Nobility grows out of contained emotion.

Emotion should not be rendered by an excited trembling; it can neither be added on nor be imitated. It is the seed, the work is the blossom.

I like the rule that corrects the emotion.

Derain in particular was contemptuous of the publication. “I’m staggered by the aphorisms of Lieutenant Braque,” he wrote to his wife. “I even feel sorry for him, I have to say. What a filthy journal! He doesn’t see that the others are using him. I’d like to know what the General of Cubism thinks of it. As a reflection, he doesn’t exactly strain himself… I can’t help thinking about Braque’s nonsense. It’s so appallingly dry and insensitive. It manages to combine fanaticism with some initial omissions. One needs centuries of painting, good and bad, for or against, in order to have an idea about art. It regulates the imagination.”

Along with the essay, a new spate of paintings followed and sold for obscene amounts. This allowed Braque and his wife to move to Montparnesse, where they commissioned the building of a house. Braque’s studio took up the entire top floor of this magnificent, modern domicile. Servants filled the new home: a cook, a chaffeur. Marcelle ensured the walls were mostly yellow, the color which did not disturb her husband’s restored and fragile vision.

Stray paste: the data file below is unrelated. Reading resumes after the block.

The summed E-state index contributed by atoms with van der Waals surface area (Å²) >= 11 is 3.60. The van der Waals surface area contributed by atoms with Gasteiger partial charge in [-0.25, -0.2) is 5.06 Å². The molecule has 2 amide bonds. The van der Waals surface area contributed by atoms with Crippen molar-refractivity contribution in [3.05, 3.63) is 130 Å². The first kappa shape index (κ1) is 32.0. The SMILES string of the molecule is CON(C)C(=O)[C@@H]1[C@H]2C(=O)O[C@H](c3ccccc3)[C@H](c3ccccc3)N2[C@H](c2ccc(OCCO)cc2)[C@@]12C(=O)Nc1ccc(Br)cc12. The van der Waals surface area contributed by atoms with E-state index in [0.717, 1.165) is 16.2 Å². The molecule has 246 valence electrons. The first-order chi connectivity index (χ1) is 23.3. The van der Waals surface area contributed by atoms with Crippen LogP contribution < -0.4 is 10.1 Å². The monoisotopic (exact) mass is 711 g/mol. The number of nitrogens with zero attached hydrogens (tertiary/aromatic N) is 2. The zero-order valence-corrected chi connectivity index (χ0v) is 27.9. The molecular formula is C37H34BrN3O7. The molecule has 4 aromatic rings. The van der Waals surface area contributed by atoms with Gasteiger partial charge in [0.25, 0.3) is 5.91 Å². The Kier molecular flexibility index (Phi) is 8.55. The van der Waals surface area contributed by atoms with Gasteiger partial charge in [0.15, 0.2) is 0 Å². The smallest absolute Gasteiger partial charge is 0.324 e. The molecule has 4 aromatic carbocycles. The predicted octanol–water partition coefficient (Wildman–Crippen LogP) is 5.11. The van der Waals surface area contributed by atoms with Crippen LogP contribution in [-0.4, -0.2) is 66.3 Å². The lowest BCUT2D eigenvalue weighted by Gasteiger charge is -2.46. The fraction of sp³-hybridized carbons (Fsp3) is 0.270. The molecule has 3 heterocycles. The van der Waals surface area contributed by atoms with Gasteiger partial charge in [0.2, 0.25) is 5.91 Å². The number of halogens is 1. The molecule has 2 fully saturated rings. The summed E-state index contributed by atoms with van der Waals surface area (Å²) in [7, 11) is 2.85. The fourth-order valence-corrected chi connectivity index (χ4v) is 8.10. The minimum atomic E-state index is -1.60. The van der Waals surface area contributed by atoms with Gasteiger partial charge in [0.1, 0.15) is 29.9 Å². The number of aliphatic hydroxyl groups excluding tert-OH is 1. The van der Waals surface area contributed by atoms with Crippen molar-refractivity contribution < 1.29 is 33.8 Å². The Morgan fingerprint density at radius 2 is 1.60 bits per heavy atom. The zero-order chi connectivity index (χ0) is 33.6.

The second World War smashed this reverie. The Braques fled Paris, meeting the Derains south of Toulose. Eventually, however, they would be able to return to their home, finding it had been used as a German officers’ quarters. (Only Georges’ accordion was missing.) Derain visited Germany as a honored guest of the Nazis, accepting commissions from the party.

Braque refused all entreaties from Berlin. He did leave his home in order to show his face at the funeral for Max Jacob, who had died on the way to the extermination camp at Treblinka.

Alex Carnevale is the editor of This Recording.

In Which We Tell An Exciting Half-Lie